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TOMAS v. GILLESPIE

January 3, 2005.

JEAN BRYSON TOMAS, Plaintiff,
v.
LORRAINE GILLESPIE and DIZLO MUSIC CORPORATION, Defendants.



The opinion of the court was delivered by: GEORGE DANIELS, District Judge

OPINION AND ORDER

Plaintiff Jean Bryson Tomas sues defendants Lorraine Gillespie and Dizlo Music Corporation for declaratory relief, accounting damages, and imposition of a constructive trust based on Tomas' alleged ownership interest in copyrights to works authored by the late jazz musician Dizzy Gillespie ("Gillespie"). Defendants move for summary judgment under Fed.R.Civ.P. 56(c) on the grounds that the action is barred (i) by the three-year statute of limitations for civil actions maintained under the federal Copyright Act, 17 U.S.C. § 507(b), and (ii) by the doctrine of laches. For the reasons set forth below, the motion is granted.

  I.

  The following facts, viewed in the light most favorable to Tomas, are relevant to this opinion.

  Tomas was born on March 10, 1958 in New York City, out of wedlock, to Connie Bryson. (Statement of Material Facts submitted by Defs. Pursuant to Local Rule 56.1 ("Defs.' Rule 56.1 Statement") ¶ 1) Tomas claims that her biological father was Gillespie. Connie Bryson had been acquainted with Gillespie from 1953 and claims that they began a sexual relationship in 1955, when she turned 18. (Declaration of Constance Bryson ("Bryson Decl.") at 1)) Tomas claims that she "always knew" that Gillespie was her father. (Deposition of Jean Bryson Tomas ("Tomas Dep.") at 12)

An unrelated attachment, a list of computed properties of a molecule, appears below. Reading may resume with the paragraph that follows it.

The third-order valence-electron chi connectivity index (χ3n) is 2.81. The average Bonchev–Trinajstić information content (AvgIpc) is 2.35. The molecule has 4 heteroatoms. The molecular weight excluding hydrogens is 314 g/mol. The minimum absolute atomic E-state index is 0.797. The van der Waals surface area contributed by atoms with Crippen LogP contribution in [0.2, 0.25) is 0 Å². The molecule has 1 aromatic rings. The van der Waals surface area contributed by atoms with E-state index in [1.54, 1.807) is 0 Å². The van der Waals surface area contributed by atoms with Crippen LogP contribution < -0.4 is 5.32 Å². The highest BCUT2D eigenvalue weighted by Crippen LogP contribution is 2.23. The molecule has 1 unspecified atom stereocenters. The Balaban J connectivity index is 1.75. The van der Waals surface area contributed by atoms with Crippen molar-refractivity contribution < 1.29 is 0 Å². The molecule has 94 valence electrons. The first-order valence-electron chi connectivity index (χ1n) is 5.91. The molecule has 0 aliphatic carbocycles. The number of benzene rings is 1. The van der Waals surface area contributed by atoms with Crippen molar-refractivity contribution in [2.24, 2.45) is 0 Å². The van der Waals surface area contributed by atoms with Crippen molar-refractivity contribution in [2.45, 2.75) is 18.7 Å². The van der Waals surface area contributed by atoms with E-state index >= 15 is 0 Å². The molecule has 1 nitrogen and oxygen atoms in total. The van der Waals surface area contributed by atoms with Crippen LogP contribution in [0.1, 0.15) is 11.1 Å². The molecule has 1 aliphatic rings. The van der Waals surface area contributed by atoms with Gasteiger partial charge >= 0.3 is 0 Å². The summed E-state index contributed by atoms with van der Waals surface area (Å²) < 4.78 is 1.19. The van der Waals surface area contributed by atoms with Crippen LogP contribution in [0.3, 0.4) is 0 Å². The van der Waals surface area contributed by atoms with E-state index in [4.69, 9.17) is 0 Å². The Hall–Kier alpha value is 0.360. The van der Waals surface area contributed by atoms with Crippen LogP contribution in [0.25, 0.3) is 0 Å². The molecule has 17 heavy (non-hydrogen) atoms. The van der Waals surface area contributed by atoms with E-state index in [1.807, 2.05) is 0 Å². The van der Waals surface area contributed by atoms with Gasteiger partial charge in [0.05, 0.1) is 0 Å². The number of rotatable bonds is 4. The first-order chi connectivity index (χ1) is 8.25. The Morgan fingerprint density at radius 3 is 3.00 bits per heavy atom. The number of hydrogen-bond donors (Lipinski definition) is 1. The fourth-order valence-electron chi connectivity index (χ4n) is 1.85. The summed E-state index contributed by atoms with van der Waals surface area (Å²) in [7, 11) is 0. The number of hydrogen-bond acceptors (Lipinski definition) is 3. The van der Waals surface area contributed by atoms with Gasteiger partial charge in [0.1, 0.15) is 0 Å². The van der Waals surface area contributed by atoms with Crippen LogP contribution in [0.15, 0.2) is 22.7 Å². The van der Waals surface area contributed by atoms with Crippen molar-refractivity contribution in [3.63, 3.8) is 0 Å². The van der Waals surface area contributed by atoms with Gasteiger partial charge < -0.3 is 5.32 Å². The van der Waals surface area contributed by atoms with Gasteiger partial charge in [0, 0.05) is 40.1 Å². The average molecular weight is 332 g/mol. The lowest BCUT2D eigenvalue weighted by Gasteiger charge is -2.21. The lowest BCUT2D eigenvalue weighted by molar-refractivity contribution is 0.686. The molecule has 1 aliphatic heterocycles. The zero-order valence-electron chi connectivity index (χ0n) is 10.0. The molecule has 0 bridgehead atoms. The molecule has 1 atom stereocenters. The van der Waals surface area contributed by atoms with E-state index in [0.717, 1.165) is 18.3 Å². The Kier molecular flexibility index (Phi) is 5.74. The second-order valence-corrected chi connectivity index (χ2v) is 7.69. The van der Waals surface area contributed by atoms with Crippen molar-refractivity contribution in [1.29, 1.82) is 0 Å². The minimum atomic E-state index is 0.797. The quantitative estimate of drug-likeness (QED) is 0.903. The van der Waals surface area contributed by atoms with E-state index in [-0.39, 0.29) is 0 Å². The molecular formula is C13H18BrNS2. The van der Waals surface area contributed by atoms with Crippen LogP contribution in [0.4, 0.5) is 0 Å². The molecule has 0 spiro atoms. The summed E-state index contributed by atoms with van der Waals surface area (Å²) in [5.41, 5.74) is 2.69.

In November of 1964, Connie Bryson commenced paternity proceedings against Gillespie in New York State Family Court, New York County. (Id. ¶ 5) Tomas, who was about six years old at the time, remembered participating in this proceeding. (Id. ¶ 6; Tomas Dep. at 26) The Family Court ordered Gillespie to make monthly support payments of $125 for Tomas until she reached the age of majority. (Stipulation of Facts, dated February 2, 2001 ("Stipulation") at 2) Gillespie made these payments for approximately 14 years. (Id.) From an early age, Tomas knew that Gillespie was providing support to her after that child support proceeding. (Defs.' Rule 56.1 Statement ¶ 6)